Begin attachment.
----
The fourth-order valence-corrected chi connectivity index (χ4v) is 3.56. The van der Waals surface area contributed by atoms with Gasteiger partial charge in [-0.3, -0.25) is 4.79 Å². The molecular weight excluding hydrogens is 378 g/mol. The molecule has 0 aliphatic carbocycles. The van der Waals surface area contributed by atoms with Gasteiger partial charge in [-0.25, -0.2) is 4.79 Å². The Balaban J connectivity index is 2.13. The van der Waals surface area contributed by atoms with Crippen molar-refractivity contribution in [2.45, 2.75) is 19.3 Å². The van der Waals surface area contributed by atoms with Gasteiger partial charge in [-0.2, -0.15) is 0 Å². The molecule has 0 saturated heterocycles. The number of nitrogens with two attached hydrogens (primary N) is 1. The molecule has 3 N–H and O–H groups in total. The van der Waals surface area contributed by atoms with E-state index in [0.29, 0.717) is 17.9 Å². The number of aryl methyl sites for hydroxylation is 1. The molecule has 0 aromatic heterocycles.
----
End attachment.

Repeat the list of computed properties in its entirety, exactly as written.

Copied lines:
The fourth-order valence-corrected chi connectivity index (χ4v) is 3.56. The van der Waals surface area contributed by atoms with Gasteiger partial charge in [-0.3, -0.25) is 4.79 Å². The molecular weight excluding hydrogens is 378 g/mol. The molecule has 0 aliphatic carbocycles. The van der Waals surface area contributed by atoms with Gasteiger partial charge in [-0.25, -0.2) is 4.79 Å². The Balaban J connectivity index is 2.13. The van der Waals surface area contributed by atoms with Crippen molar-refractivity contribution in [2.45, 2.75) is 19.3 Å². The van der Waals surface area contributed by atoms with Gasteiger partial charge in [-0.2, -0.15) is 0 Å². The molecule has 0 saturated heterocycles. The number of nitrogens with two attached hydrogens (primary N) is 1. The molecule has 3 N–H and O–H groups in total. The van der Waals surface area contributed by atoms with E-state index in [0.29, 0.717) is 17.9 Å². The number of aryl methyl sites for hydroxylation is 1. The molecule has 0 aromatic heterocycles.